“So it could have just as easily been mundane,” Tommy mused.
Jessie waited — but her brother was not forthcoming with more than that. She cleared her throat. “But all I have to work on are rumors and innuendo, Tommy. There are dozens of mundane poisons that could have caused the symptoms I’m hearing about King Vortimer. And there are dozens of magical poisons, too.” Jessie bit her lip. “It–it doesn’t help that no two sources agree on just what symptoms he had.”
“So … if you had more concrete information, you’d think you’d have a better chance of figuring out what it was?” asked Tommy.
“Tom — why are you even asking that?” replied Will.
“Honestly?” Tommy shrugged. “I’m trying to determine if it’s worth it to try to get better information.”
Will stared at Tommy with his jaw hanging open. So did Jessie.
Tommy sighed. “Look, mate — Jess — you see this as a crime to be solved. And that’s lovely. But I see it as a foreign crisis. And if it’s true, what you say — that there are any number of mundane poisons that could have been used — then nobody’s going to be playing up the magical angle, if there is one, and nobody’s going to be pointing a finger at us.”
“Us?” Jessie squealed. “We’re the last ones to have tried to hurt poor Vortimer!”
“Maybe, maybe not. However,” Tom raised one finger, “we had every reason to want Lord Lucinius and Sir Septimus dead. They were killed by magic. Albion allows witches and wizards in its kingdom. We even sent a witch as a diplomat’s wife. Who was on the spot when the brothers Tarquinii were murdered … and fled with her husband about five minutes after the deed was done.”
Jessie barely held back a gasp. It was patently absurd, of course, that Albion could have had anything to do with Lord Lucinius and Sir Septimus’s deaths. But the way Tommy put that … it all made such sense …
“Except,” Will pointed out, “that barring the murderer or murderers, nobody outside of Albion has the least idea that magic was involved.”
“And may that happy state of affairs long remain,” Tom replied. “However, you understand why one might worry.”
“We had no reason to hurt poor Vortimer, though,” Jessie murmured. “Lord Lucinius and Sir Septimus … aye. But not Vortimer. We wanted him on the throne, stable, and somebody … somebody who wouldn’t run roughshod over Albion to get to Reme behind him.”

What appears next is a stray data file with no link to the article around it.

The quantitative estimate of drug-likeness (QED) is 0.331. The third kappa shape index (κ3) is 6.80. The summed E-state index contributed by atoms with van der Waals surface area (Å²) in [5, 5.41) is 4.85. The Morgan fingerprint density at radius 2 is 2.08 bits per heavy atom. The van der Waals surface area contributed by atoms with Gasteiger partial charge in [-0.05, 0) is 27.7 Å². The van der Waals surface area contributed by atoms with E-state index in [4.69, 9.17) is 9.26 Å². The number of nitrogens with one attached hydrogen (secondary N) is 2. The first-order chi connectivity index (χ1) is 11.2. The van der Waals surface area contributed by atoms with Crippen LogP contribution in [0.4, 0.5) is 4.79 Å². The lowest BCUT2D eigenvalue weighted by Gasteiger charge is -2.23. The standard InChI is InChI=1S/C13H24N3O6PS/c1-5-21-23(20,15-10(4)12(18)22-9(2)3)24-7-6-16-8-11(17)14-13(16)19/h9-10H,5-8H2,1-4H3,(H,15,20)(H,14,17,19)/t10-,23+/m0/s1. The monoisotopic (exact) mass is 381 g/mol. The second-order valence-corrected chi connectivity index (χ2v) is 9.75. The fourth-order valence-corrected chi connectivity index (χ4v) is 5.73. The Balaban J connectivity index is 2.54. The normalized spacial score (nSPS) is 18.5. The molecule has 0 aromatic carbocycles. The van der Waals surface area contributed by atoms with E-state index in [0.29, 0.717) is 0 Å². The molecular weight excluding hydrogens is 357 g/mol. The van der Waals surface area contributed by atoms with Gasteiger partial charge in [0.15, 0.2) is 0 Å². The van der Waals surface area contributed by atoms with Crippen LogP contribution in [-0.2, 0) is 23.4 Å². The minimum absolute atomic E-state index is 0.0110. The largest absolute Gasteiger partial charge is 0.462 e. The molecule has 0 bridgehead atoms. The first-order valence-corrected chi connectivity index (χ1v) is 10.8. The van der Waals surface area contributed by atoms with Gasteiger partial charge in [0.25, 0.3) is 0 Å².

“Did we?” asked Tommy. “Because you know, now that Vortimer’s dead, who’s the next heir?”
“Princess Luc–” Jessie started. And stopped.
“Women can’t inherit the throne of Glasonland,” Will murmured.
“Precisely,” Tommy replied.
“But Vortigern’s bastards would have a better claim,” Will replied.
“Nobody likes them, though. The strongest one of them is now the most hated man in Glasonland, I’ll guess. And the rest? The brightest of them are flocking to Constantine of Caernavon’s banner — it’s the only hope they’ve got, what with the whole country being turned against them and all. So … it wouldn’t be so far-fetched for Dad to be offered the throne, now, would it?” Tommy shrugged.
“Would he take it?” Will asked.
“He wouldn’t fight for it.”
“That’s not what I asked.”
“But that’s the best answer you’ll get — for right now, even if somebody came and offered it, Dad would have to fight through the whole bloody country to actually get it. And he won’t do that.”
Too much risk, Jessie thought, nodding. Too little reward.
“Do — do you think it would be likely that Dad would be offered it?” she asked.
“Oh, somebody’s bound to, sooner or later. Some disaffected noble or some free town that’s had it up to here with idiotic nobles. Not that they’ll do it in so many words, of course. But …”
“Dad would never take up that offer,” Jessie replied. “It’s barely even a serious offer.”
Will stroked his chin. “The most serious offer … would likely come from Constantine of Caernavon. He’s the man with the biggest army, aye? And he is still with Lord Antonius — isn’t he?” Will asked Tommy.
“Last we heard, aye,” Tommy agreed. “And there’s no love lost between Dad and the Tarquinii brothers — or, well, brother.”
“No.” Will snorted. “That — that doesn’t matter. Lord Antonius …” He stroked his chin again. “He managed Vortimer. He was the weakest, politically, of the brothers. Lord Lucinius managed the country, Sir Septimus the army … they hated the King. Lord Antonius … now that he no longer has a reason to fight for Vortimer, he will fight for whomever is most likely to save his own skin.”
Tommy’s eyebrows rose, and he nodded, slowly. Then, without warning, he turned to Penelope. “And what do you think, Penelope? Would anybody want our King to come back? Rule Glasonland?”
“I …” Penelope started. She shrugged.
“They all think he’s mad? You can say it if that’s the case, Penelope. Half the time, Jessie and I aren’t sure about our dear Papa.”
“That–that is not what I meant,” Penelope answered, slowly. “The people … you have to understand, King Uther is like a … like a dream in Glasonland. A very good dream — but it was so long ago, and barely anybody remembers it after King Vortigern. But at the same time … the people didn’t much mind King Vortigern. The little people, I mean. He never harassed them overmuch. It was the nobles, mostly, whom he clashed against. And then you add King Arthur …”
Tommy tilted his head to one side, motioning for her to continue.
“He’s not even a dream. He’s a legend. You don’t understand how something like that … can be real. They’d be certain it’s all too good to be true.”
“And in Glasonland, some of it very well might be,” Tommy murmured.
“So …” Penelope shrugged again. “The people might not oppose him. But they wouldn’t think of him. And they might not … support him, either. You have to believe in somebody to support them.”
Tommy nodded briskly, only once — as if Penelope had merely confirmed something he’d suspected all along. Then he turned to Jessie and Will. “So there you have it. Even if the offer is serious …”
“Dad wouldn’t take it,” Jessie replied.
“Indeed. Which leaves us the question …” Tommy raised a finger to his lips and tapped it there several times.
“What the bloody hell are we going to do now?”